My Life in Buffet

23 10 2007

Little by little I’m beginning to realize what my manager meant when he said his time here in the US was a welcome break from everything going on in his life. It is nice to get away from everything, to take a step back and see where your life is heading. Sometimes all you really need is a few quiet weeks to keep still.


If I were to write a story about my stay in Minneapolis so far, it would be called MY LIFE IN BUFFET. It has been one buffet after another which gives me a heavier (pun intended) reason to go to the gym. But I’m certainly not complaining.

Minneapolis is a city worthy of any foodie. It will forever hold the honor of being the city to introduce me to the joy of Indian food. Oh yes, the lunch buffet at Bombay Bistro was a very pleasant surprise, and cheap at $11. I’ve been there twice just this week.

The sushi bar at Ichiban is tasty but I think I’ll stay away from anything with seaweed from now on. And it is a bit steep at $30, but it does come with a free appetizer, drink and dessert and the fun of eyeing your food from several persons down and wishing no one will take it from you. And the resto gets points for using boats to carry the sushi instead of the plain conveyor-belt like contraption.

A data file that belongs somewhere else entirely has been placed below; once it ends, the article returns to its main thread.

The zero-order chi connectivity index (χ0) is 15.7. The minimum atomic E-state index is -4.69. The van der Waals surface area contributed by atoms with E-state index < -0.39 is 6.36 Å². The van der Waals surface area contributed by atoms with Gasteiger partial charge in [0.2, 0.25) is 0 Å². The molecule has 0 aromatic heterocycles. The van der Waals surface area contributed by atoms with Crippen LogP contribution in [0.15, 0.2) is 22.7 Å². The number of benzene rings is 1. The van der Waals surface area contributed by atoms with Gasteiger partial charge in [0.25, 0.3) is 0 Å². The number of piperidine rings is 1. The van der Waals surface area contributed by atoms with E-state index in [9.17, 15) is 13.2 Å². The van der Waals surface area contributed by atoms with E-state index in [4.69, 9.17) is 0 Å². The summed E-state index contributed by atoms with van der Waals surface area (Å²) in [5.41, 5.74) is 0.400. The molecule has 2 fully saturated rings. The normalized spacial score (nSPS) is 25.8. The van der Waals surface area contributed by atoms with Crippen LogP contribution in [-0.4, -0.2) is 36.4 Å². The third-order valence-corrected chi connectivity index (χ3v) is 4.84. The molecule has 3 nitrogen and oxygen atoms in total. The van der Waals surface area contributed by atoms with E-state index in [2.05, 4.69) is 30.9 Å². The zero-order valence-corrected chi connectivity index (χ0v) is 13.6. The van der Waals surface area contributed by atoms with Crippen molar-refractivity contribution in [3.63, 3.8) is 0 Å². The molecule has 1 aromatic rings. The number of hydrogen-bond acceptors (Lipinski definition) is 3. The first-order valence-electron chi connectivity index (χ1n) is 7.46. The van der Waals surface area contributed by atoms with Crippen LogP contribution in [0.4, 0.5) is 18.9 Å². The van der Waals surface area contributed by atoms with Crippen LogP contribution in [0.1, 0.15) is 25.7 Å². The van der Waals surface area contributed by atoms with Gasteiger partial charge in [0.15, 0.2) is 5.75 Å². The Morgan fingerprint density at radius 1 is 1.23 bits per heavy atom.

Last Friday when I finally met up with Consi and got introduced to the love of her life, Mark, and finally saw the famed Mall of America. (It is big and that’s all I can say about it) I got a chance to taste typical American fare again, this time at Ruby Tuesday. Apart from my friends, the salad bar and the strawberry iced tea made the very long wait time worth the hassle and the sirloin steak I ordered is worth a mention but I would have preferred the blue cheese served as a side dish.

While I sound a bit ambivalent about Ruby Tuesday, I’m definitely very happy with the Cheesecake Factory. It is, without a doubt, cheesecake heaven. And because heaven is meant to be shared, we decided to order a different flavor each so we can pass the cakes around the table have each person taste what the other has. I’m known as a sucker for everything sweet so I loved everything but I would probably choose Godiva Chocolate Cheesecake as part of my last meal on earth (putakte ang drama).

So there you have it, my life in buffet…

7 Days Later

15 10 2007

My sleep cycle is beginning to normalize thank goodness. Now I wake up at 5am, as opposed to the ungodly hour of 2am when the whole of Minneapolis is still sleeping. I have started a routine of going to the gym from 630 to 730 in the morning and it has helped heaps in sleeping better and taking away homesickness. My first few days here I was a wreck because I felt disconnected and lonely.